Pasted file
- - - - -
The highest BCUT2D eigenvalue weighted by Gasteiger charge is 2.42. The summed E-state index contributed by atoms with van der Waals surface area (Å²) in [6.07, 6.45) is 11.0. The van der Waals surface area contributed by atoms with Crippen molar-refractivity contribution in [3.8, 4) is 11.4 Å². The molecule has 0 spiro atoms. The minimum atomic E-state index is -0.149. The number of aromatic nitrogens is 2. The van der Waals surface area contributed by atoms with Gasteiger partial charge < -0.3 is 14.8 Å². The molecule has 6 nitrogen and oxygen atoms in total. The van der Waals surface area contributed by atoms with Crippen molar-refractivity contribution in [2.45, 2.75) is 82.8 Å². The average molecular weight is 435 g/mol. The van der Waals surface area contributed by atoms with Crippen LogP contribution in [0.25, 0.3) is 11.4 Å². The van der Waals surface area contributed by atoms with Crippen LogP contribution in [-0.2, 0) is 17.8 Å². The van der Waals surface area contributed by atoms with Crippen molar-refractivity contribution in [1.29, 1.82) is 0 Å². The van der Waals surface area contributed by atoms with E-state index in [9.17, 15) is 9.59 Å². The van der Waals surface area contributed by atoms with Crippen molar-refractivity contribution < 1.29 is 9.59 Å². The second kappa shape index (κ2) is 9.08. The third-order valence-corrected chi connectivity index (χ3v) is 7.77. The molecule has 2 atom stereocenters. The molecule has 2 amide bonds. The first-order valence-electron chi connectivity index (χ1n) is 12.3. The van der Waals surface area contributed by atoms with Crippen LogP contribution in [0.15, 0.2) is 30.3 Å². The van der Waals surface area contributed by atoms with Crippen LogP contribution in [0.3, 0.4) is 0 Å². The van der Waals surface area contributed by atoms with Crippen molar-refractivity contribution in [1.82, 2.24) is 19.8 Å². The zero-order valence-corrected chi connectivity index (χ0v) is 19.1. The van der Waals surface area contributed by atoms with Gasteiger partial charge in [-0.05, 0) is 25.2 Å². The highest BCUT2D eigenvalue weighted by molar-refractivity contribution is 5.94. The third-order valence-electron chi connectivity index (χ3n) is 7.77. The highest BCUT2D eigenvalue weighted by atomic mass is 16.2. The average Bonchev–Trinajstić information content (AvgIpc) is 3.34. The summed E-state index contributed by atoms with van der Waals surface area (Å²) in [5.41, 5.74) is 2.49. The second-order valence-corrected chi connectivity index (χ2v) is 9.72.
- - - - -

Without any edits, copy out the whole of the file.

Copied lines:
The highest BCUT2D eigenvalue weighted by Gasteiger charge is 2.42. The summed E-state index contributed by atoms with van der Waals surface area (Å²) in [6.07, 6.45) is 11.0. The van der Waals surface area contributed by atoms with Crippen molar-refractivity contribution in [3.8, 4) is 11.4 Å². The molecule has 0 spiro atoms. The minimum atomic E-state index is -0.149. The number of aromatic nitrogens is 2. The van der Waals surface area contributed by atoms with Gasteiger partial charge < -0.3 is 14.8 Å². The molecule has 6 nitrogen and oxygen atoms in total. The van der Waals surface area contributed by atoms with Crippen molar-refractivity contribution in [2.45, 2.75) is 82.8 Å². The average molecular weight is 435 g/mol. The van der Waals surface area contributed by atoms with Crippen LogP contribution in [0.25, 0.3) is 11.4 Å². The van der Waals surface area contributed by atoms with Crippen LogP contribution in [-0.2, 0) is 17.8 Å². The van der Waals surface area contributed by atoms with Crippen molar-refractivity contribution in [1.29, 1.82) is 0 Å². The van der Waals surface area contributed by atoms with E-state index in [9.17, 15) is 9.59 Å². The van der Waals surface area contributed by atoms with Crippen molar-refractivity contribution < 1.29 is 9.59 Å². The second kappa shape index (κ2) is 9.08. The third-order valence-corrected chi connectivity index (χ3v) is 7.77. The molecule has 2 atom stereocenters. The molecule has 2 amide bonds. The first-order valence-electron chi connectivity index (χ1n) is 12.3. The van der Waals surface area contributed by atoms with Crippen LogP contribution in [0.15, 0.2) is 30.3 Å². The van der Waals surface area contributed by atoms with Crippen LogP contribution in [0.3, 0.4) is 0 Å². The van der Waals surface area contributed by atoms with Crippen molar-refractivity contribution in [1.82, 2.24) is 19.8 Å². The zero-order valence-corrected chi connectivity index (χ0v) is 19.1. The van der Waals surface area contributed by atoms with Gasteiger partial charge in [-0.05, 0) is 25.2 Å². The highest BCUT2D eigenvalue weighted by molar-refractivity contribution is 5.94. The third-order valence-electron chi connectivity index (χ3n) is 7.77. The highest BCUT2D eigenvalue weighted by atomic mass is 16.2. The average Bonchev–Trinajstić information content (AvgIpc) is 3.34. The summed E-state index contributed by atoms with van der Waals surface area (Å²) in [5.41, 5.74) is 2.49. The second-order valence-corrected chi connectivity index (χ2v) is 9.72.